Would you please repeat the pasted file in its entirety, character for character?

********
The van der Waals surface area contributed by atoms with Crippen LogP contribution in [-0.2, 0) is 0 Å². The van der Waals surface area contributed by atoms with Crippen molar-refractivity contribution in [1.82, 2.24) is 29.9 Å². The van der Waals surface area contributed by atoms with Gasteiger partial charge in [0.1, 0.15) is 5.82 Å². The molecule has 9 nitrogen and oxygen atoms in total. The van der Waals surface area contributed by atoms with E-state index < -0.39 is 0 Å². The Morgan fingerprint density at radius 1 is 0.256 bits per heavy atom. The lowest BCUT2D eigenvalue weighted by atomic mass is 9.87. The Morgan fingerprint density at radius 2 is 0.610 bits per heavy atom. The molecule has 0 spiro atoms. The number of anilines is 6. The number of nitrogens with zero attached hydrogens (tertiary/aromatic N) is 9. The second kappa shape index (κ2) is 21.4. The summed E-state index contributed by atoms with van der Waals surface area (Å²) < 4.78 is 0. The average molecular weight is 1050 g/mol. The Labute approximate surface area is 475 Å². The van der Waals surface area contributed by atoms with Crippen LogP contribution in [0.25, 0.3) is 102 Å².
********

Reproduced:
The van der Waals surface area contributed by atoms with Crippen LogP contribution in [-0.2, 0) is 0 Å². The van der Waals surface area contributed by atoms with Crippen molar-refractivity contribution in [1.82, 2.24) is 29.9 Å². The van der Waals surface area contributed by atoms with Gasteiger partial charge in [0.1, 0.15) is 5.82 Å². The molecule has 9 nitrogen and oxygen atoms in total. The van der Waals surface area contributed by atoms with E-state index < -0.39 is 0 Å². The Morgan fingerprint density at radius 1 is 0.256 bits per heavy atom. The lowest BCUT2D eigenvalue weighted by atomic mass is 9.87. The Morgan fingerprint density at radius 2 is 0.610 bits per heavy atom. The molecule has 0 spiro atoms. The number of anilines is 6. The number of nitrogens with zero attached hydrogens (tertiary/aromatic N) is 9. The second kappa shape index (κ2) is 21.4. The summed E-state index contributed by atoms with van der Waals surface area (Å²) < 4.78 is 0. The average molecular weight is 1050 g/mol. The Labute approximate surface area is 475 Å². The van der Waals surface area contributed by atoms with Crippen LogP contribution in [0.25, 0.3) is 102 Å².